Kneževi Vinogradi is the municipality center with a population of 1 657 (according to the 2011 Census) and a total of 13 streets (Glavna St., Svetozar Miletić St., 8. mart St., Šandor Petefi St., Naselje hrvatskih branitelja St., Hrvatska Republika St., 1. maj St., Olgina St., Vinogradska St., Moša Pijade St., Mihajlo Klajn St., Antun Plavec St. and Ciglana St.). Major economic entities include Belje d.d. (wine cellar and wine tasting room in the settlement center) as well as Bor plastika d.o.o. and Rabo d.o.o. in the business park. Kneževi Vinogradi is known far and wide for their Sports and Recreation Center “Bazeni”. Kneževi Vinogradi also has an elementary school (grades 1-8) and Daycare Center “Zeko”. There are also around 10 different culture, NGO and sports associations, most significant ones being FC “Borac”, Association of Women “Izvor”, Hungarian Youth Association “Hercegszöllösi Mihály”, Pensioners’ Association, Folklore Society “Živojin Žika Mandić”, Tamburitza Lovers Association “Baranjski biseri” and other sports and culture associations.
Kneževi Vinogradi was founded in the ancient times as a very important strategic settlement in the key position of the main road. The village was a Roman colony named Donatium and this was confirmed by numerous archaeological findings.
Kneževi Vinogradi, as one of the oldest settlements in Baranja was mentioned first by this name in the census in 1687, even before the Belje estate was founded. According to these facts, it can be concluded that the village belonged to the family Herceg in the Middle Ages.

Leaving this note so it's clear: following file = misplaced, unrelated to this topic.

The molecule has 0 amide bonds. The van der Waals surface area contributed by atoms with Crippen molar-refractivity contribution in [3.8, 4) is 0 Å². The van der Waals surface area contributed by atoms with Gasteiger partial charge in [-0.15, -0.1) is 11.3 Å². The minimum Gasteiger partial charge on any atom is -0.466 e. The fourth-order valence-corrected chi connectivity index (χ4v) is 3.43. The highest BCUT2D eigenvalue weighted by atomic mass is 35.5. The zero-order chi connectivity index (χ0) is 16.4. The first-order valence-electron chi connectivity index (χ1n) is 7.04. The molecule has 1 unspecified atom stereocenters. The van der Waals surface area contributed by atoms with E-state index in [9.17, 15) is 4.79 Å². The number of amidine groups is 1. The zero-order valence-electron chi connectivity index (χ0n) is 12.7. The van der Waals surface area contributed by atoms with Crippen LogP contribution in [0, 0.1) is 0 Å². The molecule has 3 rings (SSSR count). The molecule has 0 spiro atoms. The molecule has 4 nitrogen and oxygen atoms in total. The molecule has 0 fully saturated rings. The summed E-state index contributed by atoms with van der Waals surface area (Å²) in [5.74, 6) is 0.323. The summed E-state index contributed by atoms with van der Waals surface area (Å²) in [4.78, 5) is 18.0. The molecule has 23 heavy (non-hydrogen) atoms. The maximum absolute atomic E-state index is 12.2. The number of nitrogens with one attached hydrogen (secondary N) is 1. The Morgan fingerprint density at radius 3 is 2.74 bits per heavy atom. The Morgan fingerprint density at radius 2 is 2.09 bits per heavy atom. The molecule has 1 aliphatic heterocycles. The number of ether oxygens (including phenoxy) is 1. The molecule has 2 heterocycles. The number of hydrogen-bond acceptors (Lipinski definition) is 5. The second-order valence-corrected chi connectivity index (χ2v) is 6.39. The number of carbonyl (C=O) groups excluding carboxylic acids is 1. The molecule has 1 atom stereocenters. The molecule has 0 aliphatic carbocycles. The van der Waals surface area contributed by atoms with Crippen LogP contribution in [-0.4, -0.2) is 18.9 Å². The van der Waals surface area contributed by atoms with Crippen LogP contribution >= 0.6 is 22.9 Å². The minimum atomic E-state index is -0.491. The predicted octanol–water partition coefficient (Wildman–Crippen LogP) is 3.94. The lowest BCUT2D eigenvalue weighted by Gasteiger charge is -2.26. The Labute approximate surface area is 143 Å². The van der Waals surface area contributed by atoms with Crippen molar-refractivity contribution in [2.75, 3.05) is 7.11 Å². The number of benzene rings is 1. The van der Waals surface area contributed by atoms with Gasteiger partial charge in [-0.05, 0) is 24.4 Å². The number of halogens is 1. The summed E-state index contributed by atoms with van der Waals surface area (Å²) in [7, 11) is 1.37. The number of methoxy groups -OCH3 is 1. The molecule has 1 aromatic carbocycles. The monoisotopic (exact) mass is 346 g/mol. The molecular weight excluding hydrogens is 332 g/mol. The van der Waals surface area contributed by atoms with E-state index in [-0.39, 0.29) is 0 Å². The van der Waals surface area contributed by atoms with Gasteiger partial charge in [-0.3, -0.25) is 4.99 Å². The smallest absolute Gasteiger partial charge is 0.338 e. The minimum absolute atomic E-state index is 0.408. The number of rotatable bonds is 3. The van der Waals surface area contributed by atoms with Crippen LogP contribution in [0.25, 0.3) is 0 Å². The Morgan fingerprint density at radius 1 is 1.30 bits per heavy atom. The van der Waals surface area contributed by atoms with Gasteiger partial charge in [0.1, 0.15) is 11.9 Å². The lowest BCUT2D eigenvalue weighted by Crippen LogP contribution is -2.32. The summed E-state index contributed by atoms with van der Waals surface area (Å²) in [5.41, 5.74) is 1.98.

Once, when the village was a part of the Belje estate, one fifth of the entire area were vineyards producing good wines. In the mid of the 18th century there were various manorial buildings in the village: a building for wine-pressing, distillery, coopery (cooper’s workshop), big manorial cellar (built during the Prince Eugene of Savoy time) with capacity of 700,000 litres and two manorial inns. While peasants used to sell wine and cherries mostly in Slavonia, there were 14 craftsmen working in the village ( a wheelwright, a bootmaker, a furrier, a hatter, tailors, shoe-makers, coopers, blacksmiths ) and six merchants.
In 1824 Kneževi Vinogradi was the biggest village on the Belje estate having 1961 inhabitants who used to live in 266 houses. There were three churches in the village, the Reformed church, the Orthodox church with a church tower made of copper and a small Catholic church without the church tower. As the postal road led through Kneževi Vinogradi, there was a post office and not far from that a brickyard was built with a brick kiln for producing tiles for covering roofs. According to the census in 1766, Kneževi Vinogradi was mostly inhabited by Hungarians as members of the Reformed church and Raci, members of the Orthodox church.
According to the census in 1824 the population was a mixture of ethnic communities of Germans, Hungarians, Raci and Šokci.